The panda is arguably one of the most appealing mammals on earth. It is related to other bear species, but genetic research suggests a split about 40,000 years ago, that resulted in the animal having an elongated wrist bone similar to a thumb.
The Giant Panda, with its black and white patches, is most recognizable, but the same group of animals also includes the Red Panda, which much more resembles a raccoon or fox than a bear. Another species, roughly half the size of the Giant species, has been extinct for about a million years, though fossil records are still found of this Dwarf Panda.
The Giant Panda weighs about 270 pounds (122.54 kg), and can be about 5 to 6 feet (1.52-1.82m) in height. The Red Panda is much smaller, and closer in resemblance to a raccoon. It can be about 1.75 feet (.53 m) long and weigh about 11 pounds (4.98 kg). This species also has a long bushy tail that is fox-like in appearance.
The Giant and Red Panda can be found in Asia, with the largest concentrations of animals in China. Habitat of these animals is thought to have extended throughout most of Asia, according to fossil records. Now the Giant Panda is found exclusively in China. The Red Panda is found in China, India, and Nepal.
Both types are almost exclusively herbivorous, eating primarily bamboo. In captivity, the animals may enjoy eggs and yams. They are thought to be very selective regarding the type of bamboo they will eat, and tend to migrate according to bamboo types and seasons. This factor has resulted in their extreme endangerment due to habitat destruction.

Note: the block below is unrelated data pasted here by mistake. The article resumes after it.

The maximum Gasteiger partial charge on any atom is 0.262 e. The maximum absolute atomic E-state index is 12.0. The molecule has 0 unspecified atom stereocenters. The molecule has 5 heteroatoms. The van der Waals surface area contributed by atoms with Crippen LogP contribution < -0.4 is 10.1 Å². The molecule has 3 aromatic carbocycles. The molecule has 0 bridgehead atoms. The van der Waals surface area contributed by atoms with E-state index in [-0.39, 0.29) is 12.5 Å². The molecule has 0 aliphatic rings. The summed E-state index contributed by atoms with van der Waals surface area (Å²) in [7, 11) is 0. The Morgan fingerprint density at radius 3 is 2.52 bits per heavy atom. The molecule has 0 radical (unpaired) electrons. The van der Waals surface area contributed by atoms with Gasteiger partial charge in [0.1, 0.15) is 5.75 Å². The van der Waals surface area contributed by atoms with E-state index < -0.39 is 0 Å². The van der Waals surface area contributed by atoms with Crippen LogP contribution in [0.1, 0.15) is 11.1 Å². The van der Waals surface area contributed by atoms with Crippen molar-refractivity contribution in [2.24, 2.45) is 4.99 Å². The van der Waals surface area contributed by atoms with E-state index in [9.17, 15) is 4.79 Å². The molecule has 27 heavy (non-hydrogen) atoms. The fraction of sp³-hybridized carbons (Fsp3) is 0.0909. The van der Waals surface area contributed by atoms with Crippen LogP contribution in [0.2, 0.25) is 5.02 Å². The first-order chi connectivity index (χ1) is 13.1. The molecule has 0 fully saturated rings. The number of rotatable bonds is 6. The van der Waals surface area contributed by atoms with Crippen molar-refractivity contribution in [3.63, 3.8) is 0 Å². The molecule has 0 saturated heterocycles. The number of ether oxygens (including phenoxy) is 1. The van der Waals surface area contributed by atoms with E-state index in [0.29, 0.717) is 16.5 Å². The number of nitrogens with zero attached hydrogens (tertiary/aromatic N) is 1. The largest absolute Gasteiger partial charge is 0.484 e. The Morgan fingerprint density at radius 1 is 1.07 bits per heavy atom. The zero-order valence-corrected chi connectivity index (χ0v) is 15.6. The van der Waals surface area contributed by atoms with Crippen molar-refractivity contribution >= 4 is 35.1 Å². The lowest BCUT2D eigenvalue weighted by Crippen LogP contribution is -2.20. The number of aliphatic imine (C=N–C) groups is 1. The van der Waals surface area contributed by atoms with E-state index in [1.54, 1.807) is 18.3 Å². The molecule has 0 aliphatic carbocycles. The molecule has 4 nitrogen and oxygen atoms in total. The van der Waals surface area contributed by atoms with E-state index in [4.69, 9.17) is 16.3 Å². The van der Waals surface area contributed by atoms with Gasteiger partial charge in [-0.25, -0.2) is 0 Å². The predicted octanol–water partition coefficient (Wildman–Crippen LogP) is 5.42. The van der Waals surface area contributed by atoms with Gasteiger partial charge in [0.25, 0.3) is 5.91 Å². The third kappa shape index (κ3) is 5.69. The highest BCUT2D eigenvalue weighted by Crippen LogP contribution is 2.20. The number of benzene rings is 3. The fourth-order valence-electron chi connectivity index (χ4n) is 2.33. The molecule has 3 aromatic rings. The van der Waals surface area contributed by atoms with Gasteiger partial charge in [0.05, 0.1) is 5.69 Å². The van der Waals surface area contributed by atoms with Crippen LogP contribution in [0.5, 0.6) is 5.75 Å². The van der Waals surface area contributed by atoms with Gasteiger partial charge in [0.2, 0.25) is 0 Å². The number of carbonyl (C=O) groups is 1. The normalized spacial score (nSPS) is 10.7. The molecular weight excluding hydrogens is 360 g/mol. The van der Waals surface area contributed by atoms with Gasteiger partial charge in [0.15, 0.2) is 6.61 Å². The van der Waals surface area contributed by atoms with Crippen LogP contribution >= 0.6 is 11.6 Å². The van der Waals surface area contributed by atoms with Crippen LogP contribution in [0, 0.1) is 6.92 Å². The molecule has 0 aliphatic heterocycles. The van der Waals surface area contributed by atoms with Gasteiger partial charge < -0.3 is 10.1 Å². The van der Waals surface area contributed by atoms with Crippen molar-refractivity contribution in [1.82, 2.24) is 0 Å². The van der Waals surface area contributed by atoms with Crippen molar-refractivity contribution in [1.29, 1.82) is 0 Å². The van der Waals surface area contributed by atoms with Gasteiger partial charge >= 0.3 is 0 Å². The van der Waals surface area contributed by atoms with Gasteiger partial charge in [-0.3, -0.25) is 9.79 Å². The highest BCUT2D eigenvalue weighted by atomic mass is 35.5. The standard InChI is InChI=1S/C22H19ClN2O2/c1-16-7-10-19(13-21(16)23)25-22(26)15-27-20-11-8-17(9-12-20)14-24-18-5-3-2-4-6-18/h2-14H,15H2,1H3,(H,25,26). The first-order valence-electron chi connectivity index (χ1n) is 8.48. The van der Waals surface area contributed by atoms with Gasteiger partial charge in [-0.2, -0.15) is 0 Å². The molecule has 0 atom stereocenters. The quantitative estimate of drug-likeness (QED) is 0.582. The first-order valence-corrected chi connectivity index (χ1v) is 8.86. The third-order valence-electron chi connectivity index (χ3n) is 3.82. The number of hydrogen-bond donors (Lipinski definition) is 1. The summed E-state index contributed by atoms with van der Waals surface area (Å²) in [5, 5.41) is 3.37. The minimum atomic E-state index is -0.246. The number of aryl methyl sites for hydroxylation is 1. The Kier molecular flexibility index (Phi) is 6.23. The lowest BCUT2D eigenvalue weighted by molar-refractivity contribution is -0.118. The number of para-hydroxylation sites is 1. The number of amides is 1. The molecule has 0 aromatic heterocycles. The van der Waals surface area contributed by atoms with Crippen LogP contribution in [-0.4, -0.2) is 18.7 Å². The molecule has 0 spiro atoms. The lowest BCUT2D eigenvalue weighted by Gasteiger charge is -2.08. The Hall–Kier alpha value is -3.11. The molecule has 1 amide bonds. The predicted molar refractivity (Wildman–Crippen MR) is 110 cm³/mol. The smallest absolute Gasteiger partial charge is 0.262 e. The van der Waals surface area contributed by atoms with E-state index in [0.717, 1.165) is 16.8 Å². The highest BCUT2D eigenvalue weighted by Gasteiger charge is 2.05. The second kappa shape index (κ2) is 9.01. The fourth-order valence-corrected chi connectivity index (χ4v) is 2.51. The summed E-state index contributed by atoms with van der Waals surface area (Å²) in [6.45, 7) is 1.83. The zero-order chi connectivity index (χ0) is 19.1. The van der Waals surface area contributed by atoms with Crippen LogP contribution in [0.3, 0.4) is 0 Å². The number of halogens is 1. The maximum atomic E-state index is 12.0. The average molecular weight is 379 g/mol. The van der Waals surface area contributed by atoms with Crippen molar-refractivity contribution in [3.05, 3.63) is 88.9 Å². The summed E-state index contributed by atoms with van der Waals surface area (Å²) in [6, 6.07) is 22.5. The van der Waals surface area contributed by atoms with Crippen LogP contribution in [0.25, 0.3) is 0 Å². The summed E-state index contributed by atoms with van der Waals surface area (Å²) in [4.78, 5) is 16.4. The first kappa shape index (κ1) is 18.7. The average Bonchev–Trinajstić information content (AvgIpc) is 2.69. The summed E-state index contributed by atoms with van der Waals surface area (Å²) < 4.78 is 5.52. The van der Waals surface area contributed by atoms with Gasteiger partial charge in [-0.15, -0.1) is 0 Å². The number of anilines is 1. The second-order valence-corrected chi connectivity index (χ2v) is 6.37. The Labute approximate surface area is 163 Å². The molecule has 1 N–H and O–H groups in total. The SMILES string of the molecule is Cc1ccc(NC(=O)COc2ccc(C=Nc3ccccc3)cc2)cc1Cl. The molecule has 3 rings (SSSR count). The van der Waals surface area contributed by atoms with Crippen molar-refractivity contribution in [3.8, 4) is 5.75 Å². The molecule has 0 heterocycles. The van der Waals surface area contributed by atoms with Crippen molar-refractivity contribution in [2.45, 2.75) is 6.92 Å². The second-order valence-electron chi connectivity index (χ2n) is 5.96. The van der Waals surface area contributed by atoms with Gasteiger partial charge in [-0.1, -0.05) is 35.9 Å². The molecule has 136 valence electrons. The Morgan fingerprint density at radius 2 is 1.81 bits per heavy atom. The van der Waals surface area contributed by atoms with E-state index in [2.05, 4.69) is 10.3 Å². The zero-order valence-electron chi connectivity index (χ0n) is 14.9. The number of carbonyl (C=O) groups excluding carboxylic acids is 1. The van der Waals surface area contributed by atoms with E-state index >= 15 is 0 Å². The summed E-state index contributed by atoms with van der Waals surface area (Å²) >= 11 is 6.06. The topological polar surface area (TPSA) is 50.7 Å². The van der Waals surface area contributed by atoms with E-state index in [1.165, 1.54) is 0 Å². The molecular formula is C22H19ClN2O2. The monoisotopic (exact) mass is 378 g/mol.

However, concerted efforts by the Chinese government, and zoo breeding programs have increased the Giant Panda population, both captive and wild. The two species are both still considered endangered. Further measures and restoration of habitat is needed to consider the species once again safe. At this time, the Red Panda is not afforded the same protection.
The Giant Panda is also a fairly solitary creature in its natural surroundings. This has made breeding programs extremely challenging. Many born in captivity are now artificially inseminated to provide better opportunities for producing young. The Chinese government is also fairly proprietary regarding allowing other zoos to keep pandas. They often loan the animals to zoos in different countries for a price, so several breeding populations can be established, and inbreeding can be avoided.
As well as problems with Giant Panda mating, the babies can be stillborn, or twins may occur with one sick twin. This species will only have five to seven young in a lifetime, making it more difficult to produce a live and healthy baby, especially in captivity. The Red Panda is not quite as solitary and tends to have litters of babies. There are fewer issues with reproducing the species, but more issues with providing enough natural habitat for them.
Even though both species are now protected to a degree, more protection is needed. Wildlife experts suggest there are only about 1000 Giant Pandas remaining in the wild. In their natural setting, about 10,000 Red Pandas die per year mainly due to loss of habitat.